Topographic maps usually have a pattern of lines running north-wouth and east-west. These grid lines are 1000m apart and they are numbered in the margin, and sometimes within the map area as well. The numbers on the vertical lines increase in magnitude as you read left to right (towards the east). These lines are called eastings. The horizontal lines increase in magnitude as you read bottom to top (towards the north). These lines are called northings. The squares formed on the map can be identified by reference to the numbers on the lines that intersect in the SW corner of the square. Thus, Tookeron campground is located in grid square (GS) 8095. By subdividing the grid square further (lines 100m apart), we can get a more accurate description of the location of the campground as 802959. This is a 6 figure reference . Eight figure grid references (lines 10m apart) are rarely used because of the impracticality of estimating such small distances on maps.
From where to these numbers come? Look at the bottom left corner of any topographic map and you will see that the numbers on the grid lines are part of a larger number. This shows that the grid line (easting) numbered 80 on the Kooralbyn map, is really numbered 480 000m east of somewhere, and the northing numbered 95 is really 6 895 000m north of somewhere. So the “6” figure grid reference (GR) for Tookeron campground becomes 480200 6895900. This looks almost identical to the title of this article. From where does the 56J come?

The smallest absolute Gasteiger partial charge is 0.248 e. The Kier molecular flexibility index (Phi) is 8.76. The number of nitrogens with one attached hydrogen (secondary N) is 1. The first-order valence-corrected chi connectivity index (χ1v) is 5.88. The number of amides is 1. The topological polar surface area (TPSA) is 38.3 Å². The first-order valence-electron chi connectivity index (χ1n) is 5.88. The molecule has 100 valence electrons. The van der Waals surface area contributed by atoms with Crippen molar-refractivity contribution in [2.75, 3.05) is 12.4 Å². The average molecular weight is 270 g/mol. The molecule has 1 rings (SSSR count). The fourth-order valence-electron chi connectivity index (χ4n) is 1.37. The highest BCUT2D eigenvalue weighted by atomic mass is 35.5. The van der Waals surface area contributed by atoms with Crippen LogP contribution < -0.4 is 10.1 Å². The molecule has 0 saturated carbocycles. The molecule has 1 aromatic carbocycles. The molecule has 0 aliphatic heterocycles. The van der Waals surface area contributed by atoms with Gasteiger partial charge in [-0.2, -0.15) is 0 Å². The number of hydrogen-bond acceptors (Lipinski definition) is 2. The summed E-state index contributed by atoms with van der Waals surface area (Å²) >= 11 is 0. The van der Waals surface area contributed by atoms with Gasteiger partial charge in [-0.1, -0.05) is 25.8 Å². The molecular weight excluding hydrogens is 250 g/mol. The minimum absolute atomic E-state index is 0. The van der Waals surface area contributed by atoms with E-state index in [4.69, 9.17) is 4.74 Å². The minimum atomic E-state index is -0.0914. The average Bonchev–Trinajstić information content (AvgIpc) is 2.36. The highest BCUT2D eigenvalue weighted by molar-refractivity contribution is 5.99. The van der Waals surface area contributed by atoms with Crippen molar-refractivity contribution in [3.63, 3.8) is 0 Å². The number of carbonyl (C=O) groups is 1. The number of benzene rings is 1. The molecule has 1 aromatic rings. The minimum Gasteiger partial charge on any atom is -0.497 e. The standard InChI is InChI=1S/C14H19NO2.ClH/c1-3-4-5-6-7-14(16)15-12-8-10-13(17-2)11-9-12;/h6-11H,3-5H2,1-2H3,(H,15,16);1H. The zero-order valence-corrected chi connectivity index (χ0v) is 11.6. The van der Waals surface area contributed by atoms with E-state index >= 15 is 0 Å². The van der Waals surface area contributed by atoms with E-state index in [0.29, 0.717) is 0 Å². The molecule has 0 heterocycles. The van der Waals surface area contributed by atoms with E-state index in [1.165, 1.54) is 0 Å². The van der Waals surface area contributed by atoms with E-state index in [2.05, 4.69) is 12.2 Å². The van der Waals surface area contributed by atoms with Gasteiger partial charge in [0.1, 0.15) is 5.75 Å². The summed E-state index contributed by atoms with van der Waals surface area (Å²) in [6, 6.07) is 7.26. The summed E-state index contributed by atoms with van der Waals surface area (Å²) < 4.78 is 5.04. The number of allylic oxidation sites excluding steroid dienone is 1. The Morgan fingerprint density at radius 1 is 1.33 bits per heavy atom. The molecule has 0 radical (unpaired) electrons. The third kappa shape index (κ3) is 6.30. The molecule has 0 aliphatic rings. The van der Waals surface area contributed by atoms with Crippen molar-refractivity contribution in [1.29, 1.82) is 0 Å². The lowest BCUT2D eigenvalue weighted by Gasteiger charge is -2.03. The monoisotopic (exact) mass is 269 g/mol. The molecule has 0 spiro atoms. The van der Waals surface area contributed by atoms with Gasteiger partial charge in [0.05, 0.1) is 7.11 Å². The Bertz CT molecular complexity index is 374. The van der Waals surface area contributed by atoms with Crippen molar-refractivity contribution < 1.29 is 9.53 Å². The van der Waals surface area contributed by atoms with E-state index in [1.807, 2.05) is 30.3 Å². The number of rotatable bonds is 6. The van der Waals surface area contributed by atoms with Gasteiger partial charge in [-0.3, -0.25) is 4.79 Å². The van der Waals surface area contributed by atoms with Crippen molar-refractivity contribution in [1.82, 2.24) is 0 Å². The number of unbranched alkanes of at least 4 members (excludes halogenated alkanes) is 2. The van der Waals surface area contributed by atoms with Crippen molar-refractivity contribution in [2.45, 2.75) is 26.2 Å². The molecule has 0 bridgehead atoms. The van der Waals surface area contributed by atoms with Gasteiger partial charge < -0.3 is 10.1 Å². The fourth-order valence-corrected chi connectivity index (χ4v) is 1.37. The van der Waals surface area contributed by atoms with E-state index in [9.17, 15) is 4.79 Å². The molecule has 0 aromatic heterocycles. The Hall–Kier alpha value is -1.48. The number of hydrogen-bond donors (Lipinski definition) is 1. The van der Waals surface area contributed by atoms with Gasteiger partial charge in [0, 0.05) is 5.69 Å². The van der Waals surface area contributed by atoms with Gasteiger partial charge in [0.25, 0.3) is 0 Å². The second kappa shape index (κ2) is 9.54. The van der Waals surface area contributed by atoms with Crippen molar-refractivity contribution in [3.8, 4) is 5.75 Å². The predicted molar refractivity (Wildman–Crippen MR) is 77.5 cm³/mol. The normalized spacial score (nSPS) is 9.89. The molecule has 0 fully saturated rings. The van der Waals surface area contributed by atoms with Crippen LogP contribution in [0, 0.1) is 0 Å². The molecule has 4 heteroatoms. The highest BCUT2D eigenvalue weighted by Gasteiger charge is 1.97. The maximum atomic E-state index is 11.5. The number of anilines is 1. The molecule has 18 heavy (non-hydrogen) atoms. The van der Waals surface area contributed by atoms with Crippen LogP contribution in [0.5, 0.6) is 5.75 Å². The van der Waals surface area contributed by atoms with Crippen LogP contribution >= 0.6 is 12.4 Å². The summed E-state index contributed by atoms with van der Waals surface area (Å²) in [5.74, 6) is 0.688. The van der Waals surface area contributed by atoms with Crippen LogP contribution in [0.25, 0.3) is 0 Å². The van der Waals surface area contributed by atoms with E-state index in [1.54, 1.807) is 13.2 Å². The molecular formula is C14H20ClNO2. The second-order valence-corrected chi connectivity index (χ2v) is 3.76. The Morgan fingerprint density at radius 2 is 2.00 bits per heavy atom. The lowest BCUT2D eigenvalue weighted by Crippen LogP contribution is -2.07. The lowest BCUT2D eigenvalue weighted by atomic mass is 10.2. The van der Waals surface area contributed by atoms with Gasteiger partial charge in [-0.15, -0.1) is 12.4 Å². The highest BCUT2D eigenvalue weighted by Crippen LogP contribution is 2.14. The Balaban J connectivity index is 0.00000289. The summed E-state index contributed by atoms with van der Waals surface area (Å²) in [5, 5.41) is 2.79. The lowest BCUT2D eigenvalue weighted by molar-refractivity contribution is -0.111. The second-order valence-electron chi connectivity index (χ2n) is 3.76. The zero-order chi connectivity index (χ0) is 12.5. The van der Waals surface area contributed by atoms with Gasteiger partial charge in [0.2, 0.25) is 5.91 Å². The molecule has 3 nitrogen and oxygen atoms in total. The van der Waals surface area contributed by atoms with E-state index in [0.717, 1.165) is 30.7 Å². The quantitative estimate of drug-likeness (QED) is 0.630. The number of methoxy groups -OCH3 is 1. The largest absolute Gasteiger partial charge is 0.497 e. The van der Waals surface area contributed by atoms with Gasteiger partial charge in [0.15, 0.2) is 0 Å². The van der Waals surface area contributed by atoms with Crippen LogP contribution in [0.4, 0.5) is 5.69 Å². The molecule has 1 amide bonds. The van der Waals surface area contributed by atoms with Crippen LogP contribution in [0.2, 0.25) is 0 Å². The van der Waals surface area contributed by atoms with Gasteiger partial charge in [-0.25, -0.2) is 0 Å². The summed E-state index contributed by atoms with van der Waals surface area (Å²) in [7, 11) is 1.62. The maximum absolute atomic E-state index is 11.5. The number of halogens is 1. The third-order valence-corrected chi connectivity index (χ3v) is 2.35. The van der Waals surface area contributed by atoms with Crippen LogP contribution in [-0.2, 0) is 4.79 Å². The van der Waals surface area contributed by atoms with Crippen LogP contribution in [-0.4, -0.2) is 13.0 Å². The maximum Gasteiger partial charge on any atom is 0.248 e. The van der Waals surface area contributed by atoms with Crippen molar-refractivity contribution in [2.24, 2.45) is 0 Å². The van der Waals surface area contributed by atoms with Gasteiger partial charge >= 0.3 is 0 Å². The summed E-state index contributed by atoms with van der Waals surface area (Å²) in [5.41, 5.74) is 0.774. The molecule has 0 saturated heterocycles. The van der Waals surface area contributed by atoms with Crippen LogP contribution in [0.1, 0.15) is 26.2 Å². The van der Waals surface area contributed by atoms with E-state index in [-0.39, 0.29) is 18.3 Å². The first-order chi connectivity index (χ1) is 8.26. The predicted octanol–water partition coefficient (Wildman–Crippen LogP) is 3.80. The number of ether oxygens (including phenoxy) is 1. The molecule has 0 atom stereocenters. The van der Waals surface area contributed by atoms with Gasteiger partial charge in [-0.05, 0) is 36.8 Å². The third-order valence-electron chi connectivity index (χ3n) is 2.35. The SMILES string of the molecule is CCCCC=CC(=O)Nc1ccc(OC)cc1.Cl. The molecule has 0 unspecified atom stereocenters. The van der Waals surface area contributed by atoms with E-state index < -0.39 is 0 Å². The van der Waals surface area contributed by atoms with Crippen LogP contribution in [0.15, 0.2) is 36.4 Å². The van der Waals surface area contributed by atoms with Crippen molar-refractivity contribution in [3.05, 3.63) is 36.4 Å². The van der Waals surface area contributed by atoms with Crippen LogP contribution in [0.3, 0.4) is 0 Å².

One method of representing the surface of a sphere on a flat piece of paper involves using a transverse mercator projection. A universal transverse mercator (UTM) map of the world would end up looking like Figure 1. By dividing the circumference of the world (360°) by 60, we end up with 60 zones, each 6° wide. These are numbered 1-60 starting at the 180° meridian (Basically, the international date line). By dividing the area between latitudes 80°S and 80°N into zones 8° wide, we get 20 divisions identified by letters of the alphabet (Reading south to north and omitting A,B,I,O,Y and Z.) Thus, each part of the grid can be identified by reference to these two scales. Look at Figure 1 again and you can see that S-E Queensland lies in 56J.